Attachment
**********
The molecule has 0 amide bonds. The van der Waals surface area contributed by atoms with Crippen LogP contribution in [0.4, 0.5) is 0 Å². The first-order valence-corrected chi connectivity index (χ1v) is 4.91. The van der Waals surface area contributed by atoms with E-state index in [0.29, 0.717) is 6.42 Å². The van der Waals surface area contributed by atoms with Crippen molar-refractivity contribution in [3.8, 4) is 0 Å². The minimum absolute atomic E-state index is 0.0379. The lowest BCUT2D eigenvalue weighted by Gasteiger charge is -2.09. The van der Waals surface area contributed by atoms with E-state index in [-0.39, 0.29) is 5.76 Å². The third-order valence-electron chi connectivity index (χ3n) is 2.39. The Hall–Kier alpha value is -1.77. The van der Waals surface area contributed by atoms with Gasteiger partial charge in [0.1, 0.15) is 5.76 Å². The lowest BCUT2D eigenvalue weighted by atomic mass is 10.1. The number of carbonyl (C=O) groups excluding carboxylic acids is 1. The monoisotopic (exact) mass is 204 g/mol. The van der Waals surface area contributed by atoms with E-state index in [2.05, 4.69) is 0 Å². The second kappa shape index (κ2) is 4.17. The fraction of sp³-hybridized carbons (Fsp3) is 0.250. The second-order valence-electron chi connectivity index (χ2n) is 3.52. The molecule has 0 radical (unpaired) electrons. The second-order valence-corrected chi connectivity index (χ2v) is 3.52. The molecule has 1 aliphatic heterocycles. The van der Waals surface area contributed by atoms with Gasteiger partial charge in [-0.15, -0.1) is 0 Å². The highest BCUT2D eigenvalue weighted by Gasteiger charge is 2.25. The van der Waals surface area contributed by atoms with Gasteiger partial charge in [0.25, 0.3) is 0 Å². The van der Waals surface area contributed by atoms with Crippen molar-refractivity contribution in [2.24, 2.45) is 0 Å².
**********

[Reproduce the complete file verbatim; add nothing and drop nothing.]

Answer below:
The molecule has 0 amide bonds. The van der Waals surface area contributed by atoms with Crippen LogP contribution in [0.4, 0.5) is 0 Å². The first-order valence-corrected chi connectivity index (χ1v) is 4.91. The van der Waals surface area contributed by atoms with E-state index in [0.29, 0.717) is 6.42 Å². The van der Waals surface area contributed by atoms with Crippen molar-refractivity contribution in [3.8, 4) is 0 Å². The minimum absolute atomic E-state index is 0.0379. The lowest BCUT2D eigenvalue weighted by Gasteiger charge is -2.09. The van der Waals surface area contributed by atoms with E-state index in [-0.39, 0.29) is 5.76 Å². The third-order valence-electron chi connectivity index (χ3n) is 2.39. The Hall–Kier alpha value is -1.77. The van der Waals surface area contributed by atoms with Gasteiger partial charge in [0.1, 0.15) is 5.76 Å². The lowest BCUT2D eigenvalue weighted by atomic mass is 10.1. The number of carbonyl (C=O) groups excluding carboxylic acids is 1. The monoisotopic (exact) mass is 204 g/mol. The van der Waals surface area contributed by atoms with E-state index in [2.05, 4.69) is 0 Å². The second kappa shape index (κ2) is 4.17. The fraction of sp³-hybridized carbons (Fsp3) is 0.250. The second-order valence-electron chi connectivity index (χ2n) is 3.52. The molecule has 0 radical (unpaired) electrons. The second-order valence-corrected chi connectivity index (χ2v) is 3.52. The molecule has 1 aliphatic heterocycles. The van der Waals surface area contributed by atoms with Gasteiger partial charge in [-0.15, -0.1) is 0 Å². The highest BCUT2D eigenvalue weighted by Gasteiger charge is 2.25. The van der Waals surface area contributed by atoms with Gasteiger partial charge in [0.25, 0.3) is 0 Å². The van der Waals surface area contributed by atoms with Crippen molar-refractivity contribution in [2.24, 2.45) is 0 Å².